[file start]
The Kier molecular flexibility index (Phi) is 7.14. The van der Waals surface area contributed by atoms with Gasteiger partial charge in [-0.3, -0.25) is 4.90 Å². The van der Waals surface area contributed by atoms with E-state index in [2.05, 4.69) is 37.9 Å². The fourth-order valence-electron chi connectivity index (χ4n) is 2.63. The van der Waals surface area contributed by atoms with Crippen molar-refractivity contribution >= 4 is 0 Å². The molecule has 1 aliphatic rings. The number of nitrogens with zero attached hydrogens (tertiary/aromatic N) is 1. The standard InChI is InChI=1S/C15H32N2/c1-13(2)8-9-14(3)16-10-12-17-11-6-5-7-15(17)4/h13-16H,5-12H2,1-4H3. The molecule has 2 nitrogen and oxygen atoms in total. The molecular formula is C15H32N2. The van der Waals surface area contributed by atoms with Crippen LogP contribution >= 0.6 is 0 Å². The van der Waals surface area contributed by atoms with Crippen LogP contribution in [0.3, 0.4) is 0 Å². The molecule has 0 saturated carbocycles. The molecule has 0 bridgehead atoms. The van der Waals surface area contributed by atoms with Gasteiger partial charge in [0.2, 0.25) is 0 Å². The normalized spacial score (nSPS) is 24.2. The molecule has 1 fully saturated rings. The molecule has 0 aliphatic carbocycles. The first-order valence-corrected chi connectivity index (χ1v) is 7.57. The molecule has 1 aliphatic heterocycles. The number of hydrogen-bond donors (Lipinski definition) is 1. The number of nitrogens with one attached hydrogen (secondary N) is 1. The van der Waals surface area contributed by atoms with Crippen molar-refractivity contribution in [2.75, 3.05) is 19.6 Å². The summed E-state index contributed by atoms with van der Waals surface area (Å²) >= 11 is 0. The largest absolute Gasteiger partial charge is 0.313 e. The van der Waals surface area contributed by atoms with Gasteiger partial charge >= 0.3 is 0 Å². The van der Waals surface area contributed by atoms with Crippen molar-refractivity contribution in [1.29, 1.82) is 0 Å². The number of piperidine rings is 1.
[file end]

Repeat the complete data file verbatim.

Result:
The Kier molecular flexibility index (Phi) is 7.14. The van der Waals surface area contributed by atoms with Gasteiger partial charge in [-0.3, -0.25) is 4.90 Å². The van der Waals surface area contributed by atoms with E-state index in [2.05, 4.69) is 37.9 Å². The fourth-order valence-electron chi connectivity index (χ4n) is 2.63. The van der Waals surface area contributed by atoms with Crippen molar-refractivity contribution >= 4 is 0 Å². The molecule has 1 aliphatic rings. The number of nitrogens with zero attached hydrogens (tertiary/aromatic N) is 1. The standard InChI is InChI=1S/C15H32N2/c1-13(2)8-9-14(3)16-10-12-17-11-6-5-7-15(17)4/h13-16H,5-12H2,1-4H3. The molecule has 2 nitrogen and oxygen atoms in total. The molecular formula is C15H32N2. The van der Waals surface area contributed by atoms with Crippen LogP contribution >= 0.6 is 0 Å². The van der Waals surface area contributed by atoms with Crippen LogP contribution in [0.3, 0.4) is 0 Å². The molecule has 0 saturated carbocycles. The molecule has 0 bridgehead atoms. The van der Waals surface area contributed by atoms with Gasteiger partial charge in [0.2, 0.25) is 0 Å². The normalized spacial score (nSPS) is 24.2. The molecule has 1 fully saturated rings. The molecule has 0 aliphatic carbocycles. The first-order valence-corrected chi connectivity index (χ1v) is 7.57. The molecule has 1 aliphatic heterocycles. The number of hydrogen-bond donors (Lipinski definition) is 1. The number of nitrogens with one attached hydrogen (secondary N) is 1. The van der Waals surface area contributed by atoms with Crippen molar-refractivity contribution in [2.75, 3.05) is 19.6 Å². The summed E-state index contributed by atoms with van der Waals surface area (Å²) >= 11 is 0. The largest absolute Gasteiger partial charge is 0.313 e. The van der Waals surface area contributed by atoms with Gasteiger partial charge >= 0.3 is 0 Å². The van der Waals surface area contributed by atoms with Crippen molar-refractivity contribution in [1.29, 1.82) is 0 Å². The number of piperidine rings is 1.